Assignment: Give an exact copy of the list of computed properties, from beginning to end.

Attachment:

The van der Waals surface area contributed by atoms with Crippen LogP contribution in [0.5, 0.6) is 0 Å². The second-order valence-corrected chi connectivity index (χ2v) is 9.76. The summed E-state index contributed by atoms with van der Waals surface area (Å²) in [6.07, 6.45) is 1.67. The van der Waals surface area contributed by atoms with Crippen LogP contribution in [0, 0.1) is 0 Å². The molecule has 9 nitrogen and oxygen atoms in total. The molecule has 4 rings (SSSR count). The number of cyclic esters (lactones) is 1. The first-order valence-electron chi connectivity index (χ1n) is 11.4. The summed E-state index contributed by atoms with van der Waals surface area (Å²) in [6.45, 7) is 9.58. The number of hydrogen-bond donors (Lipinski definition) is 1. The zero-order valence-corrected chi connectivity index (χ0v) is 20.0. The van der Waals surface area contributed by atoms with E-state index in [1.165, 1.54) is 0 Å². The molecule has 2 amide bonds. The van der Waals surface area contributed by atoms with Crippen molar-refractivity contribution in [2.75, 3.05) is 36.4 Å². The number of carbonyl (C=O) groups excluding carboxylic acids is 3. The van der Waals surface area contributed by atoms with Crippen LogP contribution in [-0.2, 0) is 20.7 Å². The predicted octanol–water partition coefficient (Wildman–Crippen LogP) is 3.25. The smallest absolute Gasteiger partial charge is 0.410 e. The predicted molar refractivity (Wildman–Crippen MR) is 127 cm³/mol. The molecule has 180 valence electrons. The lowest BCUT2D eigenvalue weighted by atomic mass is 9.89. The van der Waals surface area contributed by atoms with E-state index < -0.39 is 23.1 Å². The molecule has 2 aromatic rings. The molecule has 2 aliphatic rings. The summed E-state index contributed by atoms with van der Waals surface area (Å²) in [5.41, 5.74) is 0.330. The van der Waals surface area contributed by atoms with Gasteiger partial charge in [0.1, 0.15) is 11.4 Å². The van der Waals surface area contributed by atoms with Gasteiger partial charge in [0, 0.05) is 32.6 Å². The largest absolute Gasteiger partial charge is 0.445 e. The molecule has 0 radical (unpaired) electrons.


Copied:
The van der Waals surface area contributed by atoms with Crippen LogP contribution in [0.5, 0.6) is 0 Å². The second-order valence-corrected chi connectivity index (χ2v) is 9.76. The summed E-state index contributed by atoms with van der Waals surface area (Å²) in [6.07, 6.45) is 1.67. The van der Waals surface area contributed by atoms with Crippen LogP contribution in [0, 0.1) is 0 Å². The molecule has 9 nitrogen and oxygen atoms in total. The molecule has 4 rings (SSSR count). The number of cyclic esters (lactones) is 1. The first-order valence-electron chi connectivity index (χ1n) is 11.4. The summed E-state index contributed by atoms with van der Waals surface area (Å²) in [6.45, 7) is 9.58. The number of hydrogen-bond donors (Lipinski definition) is 1. The zero-order valence-corrected chi connectivity index (χ0v) is 20.0. The van der Waals surface area contributed by atoms with E-state index in [1.165, 1.54) is 0 Å². The molecule has 2 amide bonds. The van der Waals surface area contributed by atoms with Crippen molar-refractivity contribution in [2.75, 3.05) is 36.4 Å². The number of carbonyl (C=O) groups excluding carboxylic acids is 3. The van der Waals surface area contributed by atoms with Crippen LogP contribution in [-0.2, 0) is 20.7 Å². The predicted octanol–water partition coefficient (Wildman–Crippen LogP) is 3.25. The smallest absolute Gasteiger partial charge is 0.410 e. The predicted molar refractivity (Wildman–Crippen MR) is 127 cm³/mol. The molecule has 180 valence electrons. The lowest BCUT2D eigenvalue weighted by atomic mass is 9.89. The van der Waals surface area contributed by atoms with E-state index < -0.39 is 23.1 Å². The molecule has 2 aromatic rings. The molecule has 2 aliphatic rings. The summed E-state index contributed by atoms with van der Waals surface area (Å²) in [5.41, 5.74) is 0.330. The van der Waals surface area contributed by atoms with Gasteiger partial charge in [0.1, 0.15) is 11.4 Å². The van der Waals surface area contributed by atoms with Gasteiger partial charge in [0, 0.05) is 32.6 Å². The largest absolute Gasteiger partial charge is 0.445 e. The molecule has 0 radical (unpaired) electrons.